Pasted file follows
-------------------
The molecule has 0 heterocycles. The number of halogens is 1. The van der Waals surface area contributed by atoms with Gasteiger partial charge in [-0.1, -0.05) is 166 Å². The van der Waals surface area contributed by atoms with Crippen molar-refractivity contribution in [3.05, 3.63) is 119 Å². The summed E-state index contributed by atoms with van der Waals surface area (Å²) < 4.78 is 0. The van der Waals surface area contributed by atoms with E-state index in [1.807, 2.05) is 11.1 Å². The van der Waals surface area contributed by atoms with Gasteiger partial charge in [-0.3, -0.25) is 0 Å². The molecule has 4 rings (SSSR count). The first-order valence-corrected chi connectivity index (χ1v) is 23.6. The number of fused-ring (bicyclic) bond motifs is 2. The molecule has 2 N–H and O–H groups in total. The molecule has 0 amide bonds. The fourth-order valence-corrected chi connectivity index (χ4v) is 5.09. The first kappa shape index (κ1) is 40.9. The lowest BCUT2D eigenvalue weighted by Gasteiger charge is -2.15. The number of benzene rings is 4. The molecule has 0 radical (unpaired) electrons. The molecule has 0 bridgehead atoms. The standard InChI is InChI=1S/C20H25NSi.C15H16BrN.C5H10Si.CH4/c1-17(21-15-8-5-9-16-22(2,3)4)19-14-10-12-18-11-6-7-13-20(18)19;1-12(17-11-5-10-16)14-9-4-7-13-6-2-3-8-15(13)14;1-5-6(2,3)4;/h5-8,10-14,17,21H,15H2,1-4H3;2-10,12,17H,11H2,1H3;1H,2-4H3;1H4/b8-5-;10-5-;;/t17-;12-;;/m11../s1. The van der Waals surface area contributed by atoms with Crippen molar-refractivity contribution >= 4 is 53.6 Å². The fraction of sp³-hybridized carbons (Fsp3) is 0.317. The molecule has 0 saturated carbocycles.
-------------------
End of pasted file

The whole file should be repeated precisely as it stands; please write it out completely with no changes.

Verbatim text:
The molecule has 0 heterocycles. The number of halogens is 1. The van der Waals surface area contributed by atoms with Gasteiger partial charge in [-0.1, -0.05) is 166 Å². The van der Waals surface area contributed by atoms with Crippen molar-refractivity contribution in [3.05, 3.63) is 119 Å². The summed E-state index contributed by atoms with van der Waals surface area (Å²) < 4.78 is 0. The van der Waals surface area contributed by atoms with E-state index in [1.807, 2.05) is 11.1 Å². The van der Waals surface area contributed by atoms with Gasteiger partial charge in [-0.3, -0.25) is 0 Å². The molecule has 4 rings (SSSR count). The first-order valence-corrected chi connectivity index (χ1v) is 23.6. The number of fused-ring (bicyclic) bond motifs is 2. The molecule has 2 N–H and O–H groups in total. The molecule has 0 amide bonds. The fourth-order valence-corrected chi connectivity index (χ4v) is 5.09. The first kappa shape index (κ1) is 40.9. The lowest BCUT2D eigenvalue weighted by Gasteiger charge is -2.15. The number of benzene rings is 4. The molecule has 0 radical (unpaired) electrons. The molecule has 0 bridgehead atoms. The standard InChI is InChI=1S/C20H25NSi.C15H16BrN.C5H10Si.CH4/c1-17(21-15-8-5-9-16-22(2,3)4)19-14-10-12-18-11-6-7-13-20(18)19;1-12(17-11-5-10-16)14-9-4-7-13-6-2-3-8-15(13)14;1-5-6(2,3)4;/h5-8,10-14,17,21H,15H2,1-4H3;2-10,12,17H,11H2,1H3;1H,2-4H3;1H4/b8-5-;10-5-;;/t17-;12-;;/m11../s1. The van der Waals surface area contributed by atoms with Crippen molar-refractivity contribution >= 4 is 53.6 Å². The fraction of sp³-hybridized carbons (Fsp3) is 0.317. The molecule has 0 saturated carbocycles.